This key component of LMCR formalizes the commonsense reasoning task. This module takes as input a verb frame (in which an argument is missing) and a list of sensed objects in the robot’s vicinity. It outputs a complete verb frame with missing information filled in via common sense.

We formalize the commonsense reasoning task as a ranking problem. This module fills the missing information in a verb frame with detected objects to create complete candidate verb frames. The main task of the Language Model Reasoning module is to assign a score to each complete verb frame. We describe how the neural network language model is structured to achieve this goal. Once each candidate verb frame is scored, the module returns the one with the highest score.

At the core of this module is a language model whose objective is to predict the probability that a sequence of words is an appropriate natural language instruction, i.e., it aligns well with the affordances of the objects given the instruction. To model the probability distribution over a sequence, a neural network language model factors the probability according to the chain rule. Using to denote the entire sentence with tokens, the chain rule can be written as,

(1)

where is the probability of the word given the previous words and is modeled by the recurrent neural network (RNN). Our method uses the language model to assign a score to a complete verb frame indicating its probability. The input frame is first converted to a word sequence using one of the linearization strategies discussed above. Then the probability of this sequence, according to the language model objective, is treated as the plausibility score.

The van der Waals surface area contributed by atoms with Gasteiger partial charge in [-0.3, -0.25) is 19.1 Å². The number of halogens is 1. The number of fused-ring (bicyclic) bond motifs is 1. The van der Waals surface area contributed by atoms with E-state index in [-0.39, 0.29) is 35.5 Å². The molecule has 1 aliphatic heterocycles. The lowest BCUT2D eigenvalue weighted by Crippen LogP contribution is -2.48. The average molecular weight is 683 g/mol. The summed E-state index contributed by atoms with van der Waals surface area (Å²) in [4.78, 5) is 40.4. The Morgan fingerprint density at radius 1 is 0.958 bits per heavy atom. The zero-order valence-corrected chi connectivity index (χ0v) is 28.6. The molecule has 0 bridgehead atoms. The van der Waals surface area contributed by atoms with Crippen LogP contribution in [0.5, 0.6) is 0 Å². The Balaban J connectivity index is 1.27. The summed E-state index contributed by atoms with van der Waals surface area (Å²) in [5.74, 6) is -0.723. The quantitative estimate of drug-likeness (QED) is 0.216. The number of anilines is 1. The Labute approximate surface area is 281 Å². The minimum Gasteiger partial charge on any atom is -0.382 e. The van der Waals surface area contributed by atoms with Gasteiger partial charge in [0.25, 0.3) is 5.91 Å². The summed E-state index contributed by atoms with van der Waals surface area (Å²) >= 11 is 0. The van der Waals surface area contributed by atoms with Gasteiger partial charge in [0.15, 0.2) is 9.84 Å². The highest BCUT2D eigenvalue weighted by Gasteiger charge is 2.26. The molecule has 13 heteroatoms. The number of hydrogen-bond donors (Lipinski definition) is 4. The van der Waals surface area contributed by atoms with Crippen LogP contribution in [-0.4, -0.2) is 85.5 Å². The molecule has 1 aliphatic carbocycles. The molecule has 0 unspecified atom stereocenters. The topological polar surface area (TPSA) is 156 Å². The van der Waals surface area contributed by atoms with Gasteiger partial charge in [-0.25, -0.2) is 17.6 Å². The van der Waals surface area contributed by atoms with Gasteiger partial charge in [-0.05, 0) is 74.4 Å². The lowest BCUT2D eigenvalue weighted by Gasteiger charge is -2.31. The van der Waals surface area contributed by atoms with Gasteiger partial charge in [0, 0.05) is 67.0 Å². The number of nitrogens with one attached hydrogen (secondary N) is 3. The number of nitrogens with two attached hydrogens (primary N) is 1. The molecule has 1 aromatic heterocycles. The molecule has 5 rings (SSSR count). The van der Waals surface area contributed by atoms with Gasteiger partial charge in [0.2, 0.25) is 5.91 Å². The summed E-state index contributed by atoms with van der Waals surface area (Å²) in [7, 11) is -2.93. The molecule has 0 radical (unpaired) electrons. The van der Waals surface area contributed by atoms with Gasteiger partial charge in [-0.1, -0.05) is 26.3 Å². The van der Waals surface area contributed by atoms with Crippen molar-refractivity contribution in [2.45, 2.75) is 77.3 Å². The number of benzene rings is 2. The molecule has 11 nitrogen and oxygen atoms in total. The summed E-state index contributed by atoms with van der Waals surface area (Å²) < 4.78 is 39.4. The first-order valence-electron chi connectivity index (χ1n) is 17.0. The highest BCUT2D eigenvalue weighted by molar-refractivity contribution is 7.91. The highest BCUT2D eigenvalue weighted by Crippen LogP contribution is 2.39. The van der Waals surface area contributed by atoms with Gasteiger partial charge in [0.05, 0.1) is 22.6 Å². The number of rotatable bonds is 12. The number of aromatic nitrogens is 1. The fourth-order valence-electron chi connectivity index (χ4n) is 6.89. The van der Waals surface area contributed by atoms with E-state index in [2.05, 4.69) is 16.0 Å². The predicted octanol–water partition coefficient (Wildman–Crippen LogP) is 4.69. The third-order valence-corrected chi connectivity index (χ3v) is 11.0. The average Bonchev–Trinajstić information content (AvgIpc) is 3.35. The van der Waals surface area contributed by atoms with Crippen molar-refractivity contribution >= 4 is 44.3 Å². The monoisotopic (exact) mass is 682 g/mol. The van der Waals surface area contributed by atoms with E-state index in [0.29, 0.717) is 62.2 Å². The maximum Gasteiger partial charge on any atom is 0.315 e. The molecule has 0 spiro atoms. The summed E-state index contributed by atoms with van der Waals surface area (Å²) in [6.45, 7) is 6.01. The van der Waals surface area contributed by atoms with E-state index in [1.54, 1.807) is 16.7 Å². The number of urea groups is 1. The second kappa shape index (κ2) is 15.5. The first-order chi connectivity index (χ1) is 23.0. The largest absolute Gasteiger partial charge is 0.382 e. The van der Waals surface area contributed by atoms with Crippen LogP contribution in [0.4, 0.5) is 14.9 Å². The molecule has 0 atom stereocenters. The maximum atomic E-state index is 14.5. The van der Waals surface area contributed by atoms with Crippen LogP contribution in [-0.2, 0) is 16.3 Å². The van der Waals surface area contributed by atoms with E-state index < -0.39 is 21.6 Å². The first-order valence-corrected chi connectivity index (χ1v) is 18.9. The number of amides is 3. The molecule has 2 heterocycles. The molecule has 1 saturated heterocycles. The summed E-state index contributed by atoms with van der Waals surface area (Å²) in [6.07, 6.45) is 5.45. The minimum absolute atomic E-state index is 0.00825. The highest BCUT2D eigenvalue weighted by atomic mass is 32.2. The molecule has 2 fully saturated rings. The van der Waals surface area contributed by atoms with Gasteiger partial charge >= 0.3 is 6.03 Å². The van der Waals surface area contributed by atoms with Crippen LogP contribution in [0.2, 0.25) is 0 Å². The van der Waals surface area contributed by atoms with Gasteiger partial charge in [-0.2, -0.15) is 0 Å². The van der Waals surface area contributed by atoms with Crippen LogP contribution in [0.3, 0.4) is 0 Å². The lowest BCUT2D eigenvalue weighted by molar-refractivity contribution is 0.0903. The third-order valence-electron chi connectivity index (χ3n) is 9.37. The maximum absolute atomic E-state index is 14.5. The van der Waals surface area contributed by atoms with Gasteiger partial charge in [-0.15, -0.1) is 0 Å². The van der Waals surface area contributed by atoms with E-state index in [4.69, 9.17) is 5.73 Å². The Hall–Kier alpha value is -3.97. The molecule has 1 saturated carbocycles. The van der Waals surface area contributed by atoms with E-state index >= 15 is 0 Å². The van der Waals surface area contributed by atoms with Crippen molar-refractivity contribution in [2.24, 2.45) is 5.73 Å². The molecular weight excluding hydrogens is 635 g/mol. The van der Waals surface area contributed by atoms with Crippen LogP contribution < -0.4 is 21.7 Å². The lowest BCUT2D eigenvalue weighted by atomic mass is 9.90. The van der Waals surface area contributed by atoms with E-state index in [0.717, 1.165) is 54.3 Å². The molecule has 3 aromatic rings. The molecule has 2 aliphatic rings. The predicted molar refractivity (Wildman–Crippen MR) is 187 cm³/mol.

A

B
Fig. 4: LMCR’s neural network architecture (A) The structure of LMCR’s Recurrent Neural Network (RNN) with Gated Recurrent Units (GRU). (B) The computation of a GRU (for more details, see [38]).

Our neural network language model architecture consists of three layers, namely, an embedding layer, a recurrent neural network with gated recurrent units (GRU) and an output Softmax layer. The network structure is shown in Fig. 4A. First, each word in the input sequence is represented as a one-hot vector over the entire vocabulary (to train a language model, vocabulary should be determined in advance, containing all possible tokens) and fed into the embedding layer, in order to get a dense word vector representation at time step . Second, these vectors are fed to the GRU based RNN layer. The GRU is illustrated in Fig. 4B and the computation performed by GRU is formalized as follows:

(2)
(3)
(4)
(5)